Last Wednesday, PM Matteo Renzi and three delegates of his Partito Democratico met with delegates from Beppe Grillo’s Five Star Movement (M5S) in order to discuss the M5S proposals for a new electoral law.
This was the first meeting the two delegations had which resulted in a productive discussion. Whether or not other tangible results will follow is yet unclear, but this meeting itself was a novelty, and it showed a new attitude from M5S.
Until now, and mostly as a result of Beppe Grillo’s intransigent policy, M5S always refused to discuss any possible form of collaboration with traditional political parties, seen as corrupted and out of touch with ordinary citizens.
In fact, when Renzi was appointed PM in February he asked right away to meet with M5S to find some convergence on institutional reforms. Beppe Grillo thought that the movement should not have agreed to such meeting. In the end, following an online consultation with the activists, such meeting took place. Beppe Grillo himself went, but he refused to listen to Renzi and just ended up making a monologue in front of the numerous journalists who had gathered there.
Months after that episode, a new willingness to meet with the Partito Democratico shows a change in mood. M5S must have realized that being always exclusively in opposition does not achieve much. This time the idea of a meeting was suggested by M5S, and Renzi agreed.
M5S delegation (on the left) from left to right: Maurizio Buccarella (upper chamber group leader), Luigi di Maio, Danilo Toninelli, Giuseppe Brescia (lower chamber group leader)
Partito Democratico delegation (on the right) from left to right: Debora Serracchiani (vice party secretary), Alessandra Moretti (MEP), Matteo Renzi (PM and party leader) and Roberto Speranza (group leader)
The meeting was held in front of live webcams, as M5S always demands transparency. All the talking was done by Renzi from the Democratic side and by Danilo Toninelli, main author of the M5S electoral reform proposal, and Luigi Di Maio, deputy speaker of the lower chamber, from the M5S front. If anything, this meeting might have shown that M5S prides some smart individuals, as both Toninelli and Di Maio were highly prepared and articulate. Renzi, on the other hand, showed his habitual confidence in front of the camera and seemed to have really studied the draft proposed by M5S.
I will now briefly compared the main points of the electoral reform Renzi previously discussed with Berlusconi, and that he is still advocating, currently baptized “Italicum” and the main points of M5S proposal, drafted mainly by Toninelli after a series of online consultations with members, named “Democratellum”.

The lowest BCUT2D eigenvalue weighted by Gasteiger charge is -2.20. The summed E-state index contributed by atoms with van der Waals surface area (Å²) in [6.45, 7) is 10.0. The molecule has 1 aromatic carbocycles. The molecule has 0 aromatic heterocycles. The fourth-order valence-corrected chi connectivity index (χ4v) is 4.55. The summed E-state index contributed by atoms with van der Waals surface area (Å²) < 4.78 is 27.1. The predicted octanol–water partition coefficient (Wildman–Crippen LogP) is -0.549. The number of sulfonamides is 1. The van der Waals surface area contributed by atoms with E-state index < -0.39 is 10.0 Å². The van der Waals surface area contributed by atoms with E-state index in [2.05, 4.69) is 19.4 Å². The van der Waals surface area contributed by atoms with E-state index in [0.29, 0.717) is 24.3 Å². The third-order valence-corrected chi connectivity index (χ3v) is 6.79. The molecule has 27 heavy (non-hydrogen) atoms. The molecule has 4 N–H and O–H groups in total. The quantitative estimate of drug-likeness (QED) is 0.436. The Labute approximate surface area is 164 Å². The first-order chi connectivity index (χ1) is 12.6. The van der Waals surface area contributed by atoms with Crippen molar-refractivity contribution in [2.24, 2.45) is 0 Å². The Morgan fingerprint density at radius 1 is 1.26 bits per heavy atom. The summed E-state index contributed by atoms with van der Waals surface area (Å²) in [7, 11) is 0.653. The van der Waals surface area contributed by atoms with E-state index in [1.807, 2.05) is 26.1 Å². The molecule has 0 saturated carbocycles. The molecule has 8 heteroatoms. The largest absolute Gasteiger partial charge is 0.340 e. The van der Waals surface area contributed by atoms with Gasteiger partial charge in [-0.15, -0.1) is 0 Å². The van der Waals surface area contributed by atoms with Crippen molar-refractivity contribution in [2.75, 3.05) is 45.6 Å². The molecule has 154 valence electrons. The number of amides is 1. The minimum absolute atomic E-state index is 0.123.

Italicum (Renzi- Berlusconi)
-Majoritarian nature: plurality bonus which would automatically give to the first party or coalition above a threshold of 37% a majority of seats. This should ensure “governability”
-If the 37% threshold is not met by any list, the first two coalitions or parties go to a run-off vote
-Closed lists: candidates are selected by parties, no preferences
-125 constituencies, but seats allocated only on a national basis
-Threshold at 4.5% for parties in coalitions, 8% for parties running individually and 12% for coalitions
-To be used only for the lower chamber, as Renzi is also pushing through a reform to make the upper chamber, the Senate, non-elected
-Proportional nature: 42 constituencies (some really large ones, likely to have too many candidates), seats to be allocated following an amended divisor for the D’Hondt method which would over-represent big parties and under-represent small parties, according to the principle “more votes, more seats and viceversa” (for the geeky ones like me: http://en.wikipedia.org/wiki/D'Hondt_method)
-Open lists: voters to be able to cast a preference for a candidate, not necessarily from the party they are voting for ("disjointed preference")
-“Negative preference”: voters to be allowed to erase the name of a candidate from the party list. This should encourage parties to candidate appropriate people (eg without a criminal record)
-Coalition formations do not have to be agreed before the election, to avoid pre-electoral compromises
Renzi made it very clear that while he thought that it had a lot of “interesting points”, in his view the Democratellum still did not ensure “governability”, meaning a clear mandate allowing the winner to govern the country, because such a proportional system would always lead to a big coalition government. The main question that Renzi asked the M5S delegation was: “Would you be open to consider the introduction of a run-off vote?”. If M5S said yes, future talks might be possibile. M5S, on the other hand, pressed for the introduction of preferences.
Di Maio today announced that they are ready for a second meeting with Renzi. We'll see.
For those of you who speak Italian, here is the video of the meeting: https://www.youtube.com/watch?v=Yt45PtmBO7A&feature=youtu.be